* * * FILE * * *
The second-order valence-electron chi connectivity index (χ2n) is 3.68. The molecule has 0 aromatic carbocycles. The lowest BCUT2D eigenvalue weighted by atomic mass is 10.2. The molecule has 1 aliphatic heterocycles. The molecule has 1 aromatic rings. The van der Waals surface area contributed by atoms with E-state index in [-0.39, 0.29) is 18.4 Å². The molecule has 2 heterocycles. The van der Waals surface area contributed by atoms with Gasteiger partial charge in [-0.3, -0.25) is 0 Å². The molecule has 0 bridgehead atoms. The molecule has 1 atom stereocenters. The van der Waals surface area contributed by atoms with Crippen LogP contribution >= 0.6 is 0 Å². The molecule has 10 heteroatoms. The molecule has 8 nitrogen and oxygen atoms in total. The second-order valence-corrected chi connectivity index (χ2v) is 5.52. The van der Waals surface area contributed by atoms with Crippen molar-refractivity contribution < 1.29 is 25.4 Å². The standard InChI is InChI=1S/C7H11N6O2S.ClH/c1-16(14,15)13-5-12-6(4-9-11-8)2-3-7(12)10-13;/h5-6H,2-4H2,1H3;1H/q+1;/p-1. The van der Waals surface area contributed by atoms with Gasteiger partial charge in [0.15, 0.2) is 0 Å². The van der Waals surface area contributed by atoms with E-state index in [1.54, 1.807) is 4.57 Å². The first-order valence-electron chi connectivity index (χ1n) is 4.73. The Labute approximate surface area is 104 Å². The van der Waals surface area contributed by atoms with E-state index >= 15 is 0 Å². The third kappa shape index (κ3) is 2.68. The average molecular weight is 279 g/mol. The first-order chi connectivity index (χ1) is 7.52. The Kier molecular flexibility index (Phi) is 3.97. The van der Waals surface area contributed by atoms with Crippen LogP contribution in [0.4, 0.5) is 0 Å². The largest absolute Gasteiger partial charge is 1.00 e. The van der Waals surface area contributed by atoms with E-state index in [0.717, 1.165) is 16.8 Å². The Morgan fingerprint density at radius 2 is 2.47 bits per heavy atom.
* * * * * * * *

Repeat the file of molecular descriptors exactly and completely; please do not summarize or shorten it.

The second-order valence-electron chi connectivity index (χ2n) is 3.68. The molecule has 0 aromatic carbocycles. The lowest BCUT2D eigenvalue weighted by atomic mass is 10.2. The molecule has 1 aliphatic heterocycles. The molecule has 1 aromatic rings. The van der Waals surface area contributed by atoms with E-state index in [-0.39, 0.29) is 18.4 Å². The molecule has 2 heterocycles. The van der Waals surface area contributed by atoms with Gasteiger partial charge in [-0.3, -0.25) is 0 Å². The molecule has 0 bridgehead atoms. The molecule has 1 atom stereocenters. The van der Waals surface area contributed by atoms with Crippen LogP contribution >= 0.6 is 0 Å². The molecule has 10 heteroatoms. The molecule has 8 nitrogen and oxygen atoms in total. The second-order valence-corrected chi connectivity index (χ2v) is 5.52. The van der Waals surface area contributed by atoms with Crippen molar-refractivity contribution < 1.29 is 25.4 Å². The standard InChI is InChI=1S/C7H11N6O2S.ClH/c1-16(14,15)13-5-12-6(4-9-11-8)2-3-7(12)10-13;/h5-6H,2-4H2,1H3;1H/q+1;/p-1. The van der Waals surface area contributed by atoms with Gasteiger partial charge in [0.15, 0.2) is 0 Å². The van der Waals surface area contributed by atoms with E-state index in [1.54, 1.807) is 4.57 Å². The first-order valence-electron chi connectivity index (χ1n) is 4.73. The Labute approximate surface area is 104 Å². The van der Waals surface area contributed by atoms with E-state index >= 15 is 0 Å². The third kappa shape index (κ3) is 2.68. The average molecular weight is 279 g/mol. The first-order chi connectivity index (χ1) is 7.52. The Kier molecular flexibility index (Phi) is 3.97. The van der Waals surface area contributed by atoms with Crippen LogP contribution in [0.4, 0.5) is 0 Å². The largest absolute Gasteiger partial charge is 1.00 e. The van der Waals surface area contributed by atoms with E-state index in [0.717, 1.165) is 16.8 Å². The Morgan fingerprint density at radius 2 is 2.47 bits per heavy atom.